Separation & Divorce


A divorce can only be obtained by court application. An order of divorce ends the marriage and leaves the spouses free to remarry. If both spouses agree to the divorce and all related matters the procedure is fairly straightforward.

Usually the more difficult issues relate to parenting arrangements, child and spousal support and the division of property, not the divorce itself. If the spouses have reached an agreement on these matters, the terms of the agreement can be incorporated into the divorce order. If no agreement has been reached on these matters, either spouse can apply for court orders to settle these matters at the same time as they apply for a divorce. It is important to remember that an application to divide family property must be made the divorce is finalized.

If you want to apply to the court for divorce and you are not represented by a lawyer you should look at the information in Unrepresented Litigants. If you want to use the Form Wizard to apply for a divorce create a free account to get started.

Grounds for Divorce

A court will grant a divorce if there has been a breakdown of the marriage. Marriage breakdown can be established by showing adultery, cruelty, or separation of one year or more. Separation of one year or more is the most common ground.

Adultery is when a spouse has sex with someone other than their spouse.

Cruelty is when one spouse treats the other in such a way that it would be unreasonable for the spouse to continue to live with them. Cruelty can be something that causes physical or emotional harm. The spouse does not have to intend to hurt the other spouse for it to be cruelty. It is the effect that their actions have on their spouse that is considered.

Separation of one year is when the spouses do not live together as spouses for a year or more. Getting back together for no more than 90 days during that year to try to work things out will not affect the one year separation rule.

Because divorce in Canada is considered “no fault”, courts will not consider adultery or cruelty when determining issues related to parenting, support or division of property. A spouse’s conduct is only relevant if it directly impacts the issue at hand – for example if their behaviour was relevant to their ability to parent their child. Using adultery or cruelty as grounds for divorce may allow the divorce to be finalized before a year of separation has passed provided that the other spouse is willing to admit the adultery or cruelty. If the other spouse will not admit the adultery or cruelty a divorce application based on these grounds would need to go to trial – and that could take much longer than a year. For this reason, many applications for divorce are based on a year's separation even if other grounds exist.

Bars to Divorce

Although they are rarely used, there are circumstances where a court could refuse to grant a divorce. Under the Divorce Act collusion, condonation and connivance are bars to a divorce.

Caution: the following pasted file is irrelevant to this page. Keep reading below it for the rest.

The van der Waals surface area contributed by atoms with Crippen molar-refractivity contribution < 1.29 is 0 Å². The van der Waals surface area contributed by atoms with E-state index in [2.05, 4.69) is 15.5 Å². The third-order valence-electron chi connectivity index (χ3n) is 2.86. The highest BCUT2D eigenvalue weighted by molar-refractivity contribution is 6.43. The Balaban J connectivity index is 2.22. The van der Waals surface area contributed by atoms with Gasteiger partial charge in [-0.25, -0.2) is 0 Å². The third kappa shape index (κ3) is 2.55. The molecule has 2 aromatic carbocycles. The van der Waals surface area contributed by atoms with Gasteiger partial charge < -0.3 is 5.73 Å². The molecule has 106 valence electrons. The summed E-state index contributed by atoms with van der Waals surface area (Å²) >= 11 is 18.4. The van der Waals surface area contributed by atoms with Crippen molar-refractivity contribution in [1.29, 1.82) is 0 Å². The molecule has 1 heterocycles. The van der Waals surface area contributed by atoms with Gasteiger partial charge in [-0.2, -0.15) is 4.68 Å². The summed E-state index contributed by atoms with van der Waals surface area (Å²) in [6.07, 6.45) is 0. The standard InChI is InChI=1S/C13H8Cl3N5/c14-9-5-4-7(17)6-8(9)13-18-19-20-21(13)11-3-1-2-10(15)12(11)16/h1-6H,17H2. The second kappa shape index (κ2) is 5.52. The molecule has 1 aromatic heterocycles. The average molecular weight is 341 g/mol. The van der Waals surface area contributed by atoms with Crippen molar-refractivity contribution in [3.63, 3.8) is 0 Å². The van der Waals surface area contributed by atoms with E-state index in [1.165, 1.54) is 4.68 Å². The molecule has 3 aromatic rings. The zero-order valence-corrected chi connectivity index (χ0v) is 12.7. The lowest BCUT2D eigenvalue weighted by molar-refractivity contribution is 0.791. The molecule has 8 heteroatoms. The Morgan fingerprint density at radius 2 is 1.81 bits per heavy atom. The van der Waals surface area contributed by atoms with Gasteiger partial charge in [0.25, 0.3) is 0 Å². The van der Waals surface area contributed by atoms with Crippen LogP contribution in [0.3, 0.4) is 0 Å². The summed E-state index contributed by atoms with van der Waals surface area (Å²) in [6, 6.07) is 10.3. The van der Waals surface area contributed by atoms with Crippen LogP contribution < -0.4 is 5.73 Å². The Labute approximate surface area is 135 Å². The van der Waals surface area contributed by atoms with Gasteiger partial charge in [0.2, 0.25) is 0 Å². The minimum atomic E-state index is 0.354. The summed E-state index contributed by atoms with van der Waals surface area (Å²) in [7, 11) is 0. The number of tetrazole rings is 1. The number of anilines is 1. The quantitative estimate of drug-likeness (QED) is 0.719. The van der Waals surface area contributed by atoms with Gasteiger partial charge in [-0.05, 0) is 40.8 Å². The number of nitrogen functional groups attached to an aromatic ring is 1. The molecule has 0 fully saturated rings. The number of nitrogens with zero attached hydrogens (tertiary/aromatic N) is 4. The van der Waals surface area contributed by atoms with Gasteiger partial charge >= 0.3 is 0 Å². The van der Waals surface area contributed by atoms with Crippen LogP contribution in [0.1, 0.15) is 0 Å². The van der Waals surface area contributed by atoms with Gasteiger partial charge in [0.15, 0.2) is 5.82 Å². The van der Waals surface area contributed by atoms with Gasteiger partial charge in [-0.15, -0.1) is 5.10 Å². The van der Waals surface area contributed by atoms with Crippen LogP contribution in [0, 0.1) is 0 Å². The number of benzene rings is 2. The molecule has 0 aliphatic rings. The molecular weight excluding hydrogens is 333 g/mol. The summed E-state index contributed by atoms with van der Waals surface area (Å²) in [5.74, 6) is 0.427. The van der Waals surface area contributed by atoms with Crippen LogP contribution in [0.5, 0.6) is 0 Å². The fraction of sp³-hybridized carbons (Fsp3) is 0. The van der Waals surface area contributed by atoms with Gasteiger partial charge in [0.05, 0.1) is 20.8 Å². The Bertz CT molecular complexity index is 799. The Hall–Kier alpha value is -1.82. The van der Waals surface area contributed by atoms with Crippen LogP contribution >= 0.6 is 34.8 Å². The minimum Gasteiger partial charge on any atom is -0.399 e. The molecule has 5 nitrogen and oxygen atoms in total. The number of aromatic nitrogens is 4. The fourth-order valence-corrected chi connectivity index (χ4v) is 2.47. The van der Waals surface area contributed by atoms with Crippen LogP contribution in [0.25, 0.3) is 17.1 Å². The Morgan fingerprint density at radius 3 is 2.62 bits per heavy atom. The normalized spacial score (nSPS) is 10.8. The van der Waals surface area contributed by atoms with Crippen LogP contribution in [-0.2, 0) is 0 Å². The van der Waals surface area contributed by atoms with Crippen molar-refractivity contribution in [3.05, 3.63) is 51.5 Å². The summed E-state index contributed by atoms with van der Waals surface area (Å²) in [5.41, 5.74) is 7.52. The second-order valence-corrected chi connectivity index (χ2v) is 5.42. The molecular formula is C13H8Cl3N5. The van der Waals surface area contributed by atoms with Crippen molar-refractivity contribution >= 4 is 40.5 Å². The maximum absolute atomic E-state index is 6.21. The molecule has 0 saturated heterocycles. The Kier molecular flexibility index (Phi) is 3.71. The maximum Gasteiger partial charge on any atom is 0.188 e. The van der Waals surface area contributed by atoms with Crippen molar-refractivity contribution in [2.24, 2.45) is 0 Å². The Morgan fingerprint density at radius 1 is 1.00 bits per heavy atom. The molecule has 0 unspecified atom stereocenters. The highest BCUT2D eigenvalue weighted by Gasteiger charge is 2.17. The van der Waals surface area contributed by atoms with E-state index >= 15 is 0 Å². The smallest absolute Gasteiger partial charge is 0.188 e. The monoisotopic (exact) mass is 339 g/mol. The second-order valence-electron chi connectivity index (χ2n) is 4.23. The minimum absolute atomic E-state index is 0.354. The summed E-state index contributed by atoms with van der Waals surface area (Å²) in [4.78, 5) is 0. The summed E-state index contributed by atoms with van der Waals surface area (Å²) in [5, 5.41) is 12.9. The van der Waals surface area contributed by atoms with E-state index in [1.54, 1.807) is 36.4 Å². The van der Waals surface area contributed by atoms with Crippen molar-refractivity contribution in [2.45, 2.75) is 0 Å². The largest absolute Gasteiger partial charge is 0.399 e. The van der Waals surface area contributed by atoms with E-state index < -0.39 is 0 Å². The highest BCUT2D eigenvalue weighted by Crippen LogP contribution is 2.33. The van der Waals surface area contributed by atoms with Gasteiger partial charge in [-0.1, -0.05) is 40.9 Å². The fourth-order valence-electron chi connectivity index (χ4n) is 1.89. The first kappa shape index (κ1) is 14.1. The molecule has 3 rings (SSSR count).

Collusion means that the spouses have agreed to commit a fraud against the court. The court has a duty to satisfy itself that the parties have not colluded to trick or deceive the court, for example by lying about their date of separation in order to get a divorce before they have lived separate and apart for one year. If the court finds that the parties have colluded, the application for divorce will be dismissed.

Condonation means that a spouse who has made an application for divorce based on adultery or cruelty voluntarily forgave their spouse or agreed to overlook the act complained of.

Connivance means that one spouse agrees to an act that they would not normally agree to, such as a spouse permitting the other spouse to commit adultery.

The court has a duty to satisfy itself that there has not been condonation or connivance. Unlike collusion, a court could still allow the divorce if it was of the opinion that a divorce would be in the public’s interest, despite the condonation and connivance. Continuing to live with the other party, or moving back in, in an attempt to reconcile is not considered condonation, provided that the period of attempted reconciliation does not total more than 90 days.

A court will also refuse to grant a divorce if reconciliation seems possible. In this case the court will adjourn the matter to give the spouses time to try to work things out and can also recommend counselling. Information that is disclosed in counselling cannot be used later as evidence in any legal proceeding.

Finally, if the court is not satisfied that reasonable arrangements have been made for the support of any children of the marriage the divorce application will be stayed until the court can be satisfied that reasonable arrangements are in place. When a court is deciding whether or not child support arrangements are reasonable they will consider factors such as the Child Support Guidelines, written agreements between the spouses and any other relevant circumstances.